Staggeringly, around 150 people a day are reported missing in London. Putting a huge strain on the resources of the Metropolitan Police. London Search & Rescue is a specially-trained voluntary organisation set-up 3 years ago to assist the Police in the search of missing vulnerable people within London, and beyond.

A vulnerable missing person could be a of any age, such a child that has just lost their way or adults that have Dementia, Alzheimer’s, Autism for examples or someone who is considering taking their own life. In each case, an emergency response is vital. Having the correct equipment, skills and training to respond to these emergencies is crucial ‘every second really does count!”

Having an ICU or Incident Control Unit is one of the most important pieces of kit enabling London Search & Rescue to quickly respond to a missing person’s emergency. The ICU is the control centre of the search, equipped with key technical equipment enabling skilled search managers to organise where to send the volunteers to search for the missing person, medical equipment and act as radio command between searchers and the police.

Each missing person has their own characteristics and having a fully equipped ICU is crucial to enable the search team to quickly locate and deploy searchers to the most likely areas where they may be found.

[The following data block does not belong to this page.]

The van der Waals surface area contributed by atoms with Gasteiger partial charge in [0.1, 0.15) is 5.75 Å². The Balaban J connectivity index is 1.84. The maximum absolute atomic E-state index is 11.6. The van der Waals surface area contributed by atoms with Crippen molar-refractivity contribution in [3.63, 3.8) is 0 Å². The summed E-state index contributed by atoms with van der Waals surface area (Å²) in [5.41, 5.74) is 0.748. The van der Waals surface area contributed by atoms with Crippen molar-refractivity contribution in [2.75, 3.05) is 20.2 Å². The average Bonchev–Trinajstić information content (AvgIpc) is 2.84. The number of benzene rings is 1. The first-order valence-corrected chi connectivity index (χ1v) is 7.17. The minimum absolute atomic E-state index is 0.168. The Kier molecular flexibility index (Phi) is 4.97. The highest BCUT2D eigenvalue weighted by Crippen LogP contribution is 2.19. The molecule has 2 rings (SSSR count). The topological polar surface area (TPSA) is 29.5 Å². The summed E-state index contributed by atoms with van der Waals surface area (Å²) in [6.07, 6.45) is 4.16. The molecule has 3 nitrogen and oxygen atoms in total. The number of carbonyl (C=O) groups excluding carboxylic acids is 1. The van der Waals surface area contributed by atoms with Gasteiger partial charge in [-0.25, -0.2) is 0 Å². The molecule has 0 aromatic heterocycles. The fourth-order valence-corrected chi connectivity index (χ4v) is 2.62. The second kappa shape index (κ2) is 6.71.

Thanks to the London Freemasons Charity who recently awarded a £5,000 grant to fully equip the first incident control vehicle helping London Search & Rescue to quickly deploy search teams at the location of the missing person and hugely increase the chance of saving that person’s life.

Steve McGowan – Operations Director – “The support given by the London Freemsons Charity will help us make a positive difference. Having access to an Incident Control Unit has improved London Search & Rescue operational capability immensely in our support to the Metropolitan Police and the families of those missing people we are tasked to try and find inLondon.”

London Masons Charity Steward Tony Shields commented: “London Masons are delighted to be able to help in this vital Search and Rescue facility for London, this is just one of the recent London Freemasons Charity grants to support a wide range of London based charities. This grant follows on from a recent £2.5 Million to fund two ultra-high aerial platforms, six rapid response vehicles and four bariatric stretchers and earlier generous donations of £3 million to Bart’s hospital for the purchase of a Cyberknife and £2 million donation towards the second London Air Ambulance, all of which contribute to saving lives right across this great capital city.”